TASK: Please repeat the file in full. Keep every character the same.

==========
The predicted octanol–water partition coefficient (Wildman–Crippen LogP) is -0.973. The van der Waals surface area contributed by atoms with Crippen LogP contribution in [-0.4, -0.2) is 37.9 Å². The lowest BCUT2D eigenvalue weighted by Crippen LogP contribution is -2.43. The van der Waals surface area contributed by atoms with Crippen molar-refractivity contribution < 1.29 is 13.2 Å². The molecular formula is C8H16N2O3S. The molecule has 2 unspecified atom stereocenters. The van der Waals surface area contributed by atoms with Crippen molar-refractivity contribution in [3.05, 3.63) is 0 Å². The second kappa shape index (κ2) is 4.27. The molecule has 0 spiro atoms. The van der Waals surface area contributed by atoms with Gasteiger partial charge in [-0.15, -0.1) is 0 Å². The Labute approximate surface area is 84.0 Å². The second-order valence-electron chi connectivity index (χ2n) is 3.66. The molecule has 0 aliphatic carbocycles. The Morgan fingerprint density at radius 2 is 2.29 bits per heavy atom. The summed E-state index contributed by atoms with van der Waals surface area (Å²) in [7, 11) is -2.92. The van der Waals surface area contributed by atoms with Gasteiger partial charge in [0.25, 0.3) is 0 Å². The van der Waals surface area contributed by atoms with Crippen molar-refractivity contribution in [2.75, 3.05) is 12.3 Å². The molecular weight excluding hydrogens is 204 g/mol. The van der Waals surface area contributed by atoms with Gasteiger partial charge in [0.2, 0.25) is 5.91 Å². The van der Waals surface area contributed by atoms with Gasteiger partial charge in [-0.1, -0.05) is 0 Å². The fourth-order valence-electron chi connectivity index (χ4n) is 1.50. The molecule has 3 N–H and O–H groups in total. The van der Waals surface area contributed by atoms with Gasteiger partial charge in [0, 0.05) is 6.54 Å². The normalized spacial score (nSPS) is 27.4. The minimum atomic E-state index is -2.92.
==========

The predicted octanol–water partition coefficient (Wildman–Crippen LogP) is -0.973. The van der Waals surface area contributed by atoms with Crippen LogP contribution in [-0.4, -0.2) is 37.9 Å². The lowest BCUT2D eigenvalue weighted by Crippen LogP contribution is -2.43. The van der Waals surface area contributed by atoms with Crippen molar-refractivity contribution < 1.29 is 13.2 Å². The molecular formula is C8H16N2O3S. The molecule has 2 unspecified atom stereocenters. The van der Waals surface area contributed by atoms with Crippen molar-refractivity contribution in [3.05, 3.63) is 0 Å². The second kappa shape index (κ2) is 4.27. The molecule has 0 spiro atoms. The van der Waals surface area contributed by atoms with Gasteiger partial charge in [-0.15, -0.1) is 0 Å². The Labute approximate surface area is 84.0 Å². The second-order valence-electron chi connectivity index (χ2n) is 3.66. The molecule has 0 aliphatic carbocycles. The Morgan fingerprint density at radius 2 is 2.29 bits per heavy atom. The summed E-state index contributed by atoms with van der Waals surface area (Å²) in [7, 11) is -2.92. The van der Waals surface area contributed by atoms with Gasteiger partial charge in [0.25, 0.3) is 0 Å². The van der Waals surface area contributed by atoms with Crippen molar-refractivity contribution in [2.75, 3.05) is 12.3 Å². The molecular weight excluding hydrogens is 204 g/mol. The van der Waals surface area contributed by atoms with Gasteiger partial charge in [0.2, 0.25) is 5.91 Å². The van der Waals surface area contributed by atoms with Gasteiger partial charge in [-0.1, -0.05) is 0 Å². The fourth-order valence-electron chi connectivity index (χ4n) is 1.50. The molecule has 3 N–H and O–H groups in total. The van der Waals surface area contributed by atoms with Gasteiger partial charge in [0, 0.05) is 6.54 Å². The normalized spacial score (nSPS) is 27.4. The minimum atomic E-state index is -2.92.